This may seem like a controversial choice. “Memento” and “The Prestige” are both excellent, and I’d absolutely understand most people ranking one of those as Nolan’s best work. But for me, the Nolan film I find to be the most rewarding is “Batman Begins”. It works on so many levels. It stands as a Christopher Nolan film, all his hallmark themes present and correct. But it also works as a great comic-book movie, revitalising Batman for a new generation of film fans. Its arguably the best superhero movie to date, ironically because it doesn’t play like a superhero movie. It plays like a sweeping crime drama, where the hero happens to be dressed as a giant bat. And because the superhero elements are used more sparingly, they feel all the more dramatic when they do show up. Roll on “The Dark Knight”!


Few directors working today can capture atmosphere the way that David Fincher can. His films – yes, even “Alien 3” – seem to share a washed-out, colour-drained look that compliments the grim, pessimistic nature of his stories. His films tend to revolve around men (or, indeed, women) struggling against apparently insurmountable odds, faced with seemingly impossible-to-resolve conflict. And the endings are rarely happy. I don’t think it’s a spoiler to say that “Zodiac” is a murder mystery that is never solved. And Fincher’s protagonists seem to exist in cold, uncaring societies every bit as cruel as the villains dwelling in them. This is seen blatantly in the urban hellholes of “Fight Club” and “Seven”, but also more subtly in a film like “Panic Room”, where the neighbours would rather close the blinds and go to sleep than help a family in mortal danger.

But Fincher’s true strength as a director comes in his mastery in manipulating tension. Look at “Zodiac”; ostensibly more a drama than a thriller, the film is nevertheless filled with moments that leave you more on the edge of your seat than a lot of horror movies. The opening introduction to the Zodiac killer. The murder in broad daylight. Robert Graysmith’s visit to Bob Vaughn’s house. Fincher has such a fine grip on the dynamics of dread. Same thing can be seen in the likes of “Panic Room”, his sweeping tour through the house playing like the first shots of the Nostromo in “Alien”. Speaking of which, his direction ensures that what could have been a disastrous follow-up to “Aliens” ended up a good film, albeit not quite on the level of its predecessors. The very fact that the then-unknown Fincher was able to follow Ridley Scott and James Cameron shows that he is a director of real worth. And he’s just kept on getting better and better since.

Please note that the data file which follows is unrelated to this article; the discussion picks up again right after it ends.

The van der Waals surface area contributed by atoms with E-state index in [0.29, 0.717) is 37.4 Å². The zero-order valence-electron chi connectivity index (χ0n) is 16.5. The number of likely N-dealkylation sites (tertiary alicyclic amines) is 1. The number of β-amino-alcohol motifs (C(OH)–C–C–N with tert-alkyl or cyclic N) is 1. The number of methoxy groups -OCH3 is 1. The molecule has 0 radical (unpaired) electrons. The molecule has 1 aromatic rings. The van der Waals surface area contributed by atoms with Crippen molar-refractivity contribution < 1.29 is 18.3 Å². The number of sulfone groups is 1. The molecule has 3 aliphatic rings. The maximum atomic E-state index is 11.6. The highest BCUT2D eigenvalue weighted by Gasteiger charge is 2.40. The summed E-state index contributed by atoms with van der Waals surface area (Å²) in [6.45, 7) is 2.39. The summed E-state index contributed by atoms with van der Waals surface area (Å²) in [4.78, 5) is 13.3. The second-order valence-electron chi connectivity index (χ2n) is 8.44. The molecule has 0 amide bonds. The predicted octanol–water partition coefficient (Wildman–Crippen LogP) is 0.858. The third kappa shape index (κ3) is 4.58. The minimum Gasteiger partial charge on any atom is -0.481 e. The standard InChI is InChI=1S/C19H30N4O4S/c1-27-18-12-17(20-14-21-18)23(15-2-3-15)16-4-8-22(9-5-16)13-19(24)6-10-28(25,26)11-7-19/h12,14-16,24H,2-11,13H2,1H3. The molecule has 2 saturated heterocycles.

“Fight Club” may be Fincher’s most popular movie, and “Zodiac” his most mature and technically-proficient, but for me, “Seven” still stands as his best. What could have been a pedestrian crime thriller (in the vein of the countless rip-offs that followed in its wake) was elevated through a top-notch cast and excellent, atmospheric direction into a profound, heartbreaking cinematic experience. Of course, it works just fine as a thriller too…


Hollywood’s Wizard of Weird, David Lynch’s distinctive approach to film is often imitated, but never bettered. Lynch began as an artist, and branched out into film, seeing it as another medium for expressing his unusual artistic vision. And this explains the bizarre nature of his films, surreal, dreamlike explorations of the subconscious. Complaints that his films make no sense are perhaps missing the point, as I don’t think they’re supposed to, not in a conventional sense at least. Usually, Lynch’s films are best enjoyed when you’re less concerned with following the plot, and more with just being absorbed in the cinematic experience. This, to me, is the level Lynch works on best, as he is incredibly gifted when it comes to tapping into our emotions on a stripped-down, primal level, particularly when it comes to triggering fear. This is often achieved through something as simple as setting the background noise to just the right pitch. Few, if any directors have a handle on sound the way David Lynch does.